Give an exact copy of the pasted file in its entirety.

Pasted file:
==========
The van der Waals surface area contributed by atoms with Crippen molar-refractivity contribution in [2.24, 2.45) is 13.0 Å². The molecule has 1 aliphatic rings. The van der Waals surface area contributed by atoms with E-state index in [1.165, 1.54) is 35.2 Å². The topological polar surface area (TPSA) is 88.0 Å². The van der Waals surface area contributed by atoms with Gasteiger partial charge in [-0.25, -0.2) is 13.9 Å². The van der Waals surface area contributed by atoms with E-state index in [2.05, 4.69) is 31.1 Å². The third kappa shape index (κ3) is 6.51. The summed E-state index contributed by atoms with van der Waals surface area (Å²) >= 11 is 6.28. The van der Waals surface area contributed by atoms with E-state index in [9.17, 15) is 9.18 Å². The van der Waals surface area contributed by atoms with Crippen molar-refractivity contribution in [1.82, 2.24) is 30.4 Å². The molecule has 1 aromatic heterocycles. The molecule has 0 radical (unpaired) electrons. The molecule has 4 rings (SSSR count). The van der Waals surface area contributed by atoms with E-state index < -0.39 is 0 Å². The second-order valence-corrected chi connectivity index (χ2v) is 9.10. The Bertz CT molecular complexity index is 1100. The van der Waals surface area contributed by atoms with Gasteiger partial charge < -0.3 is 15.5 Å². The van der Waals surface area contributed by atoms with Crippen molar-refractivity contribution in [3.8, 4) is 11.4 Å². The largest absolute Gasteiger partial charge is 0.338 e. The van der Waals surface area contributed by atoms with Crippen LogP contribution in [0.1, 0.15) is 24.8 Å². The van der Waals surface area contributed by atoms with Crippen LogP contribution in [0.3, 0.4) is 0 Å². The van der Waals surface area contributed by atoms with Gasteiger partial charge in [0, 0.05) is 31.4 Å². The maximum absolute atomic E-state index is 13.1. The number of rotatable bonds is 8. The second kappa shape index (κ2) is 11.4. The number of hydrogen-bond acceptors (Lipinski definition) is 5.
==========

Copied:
The van der Waals surface area contributed by atoms with Crippen molar-refractivity contribution in [2.24, 2.45) is 13.0 Å². The molecule has 1 aliphatic rings. The van der Waals surface area contributed by atoms with E-state index in [1.165, 1.54) is 35.2 Å². The topological polar surface area (TPSA) is 88.0 Å². The van der Waals surface area contributed by atoms with Gasteiger partial charge in [-0.25, -0.2) is 13.9 Å². The van der Waals surface area contributed by atoms with E-state index in [2.05, 4.69) is 31.1 Å². The third kappa shape index (κ3) is 6.51. The summed E-state index contributed by atoms with van der Waals surface area (Å²) >= 11 is 6.28. The van der Waals surface area contributed by atoms with E-state index in [9.17, 15) is 9.18 Å². The van der Waals surface area contributed by atoms with Crippen molar-refractivity contribution in [1.82, 2.24) is 30.4 Å². The molecule has 1 aromatic heterocycles. The molecule has 0 radical (unpaired) electrons. The molecule has 4 rings (SSSR count). The van der Waals surface area contributed by atoms with E-state index < -0.39 is 0 Å². The second-order valence-corrected chi connectivity index (χ2v) is 9.10. The Bertz CT molecular complexity index is 1100. The van der Waals surface area contributed by atoms with Gasteiger partial charge < -0.3 is 15.5 Å². The van der Waals surface area contributed by atoms with Crippen molar-refractivity contribution in [3.8, 4) is 11.4 Å². The largest absolute Gasteiger partial charge is 0.338 e. The van der Waals surface area contributed by atoms with Crippen LogP contribution in [0.1, 0.15) is 24.8 Å². The van der Waals surface area contributed by atoms with Crippen LogP contribution in [0.3, 0.4) is 0 Å². The van der Waals surface area contributed by atoms with Gasteiger partial charge in [0, 0.05) is 31.4 Å². The maximum absolute atomic E-state index is 13.1. The number of rotatable bonds is 8. The second kappa shape index (κ2) is 11.4. The number of hydrogen-bond acceptors (Lipinski definition) is 5.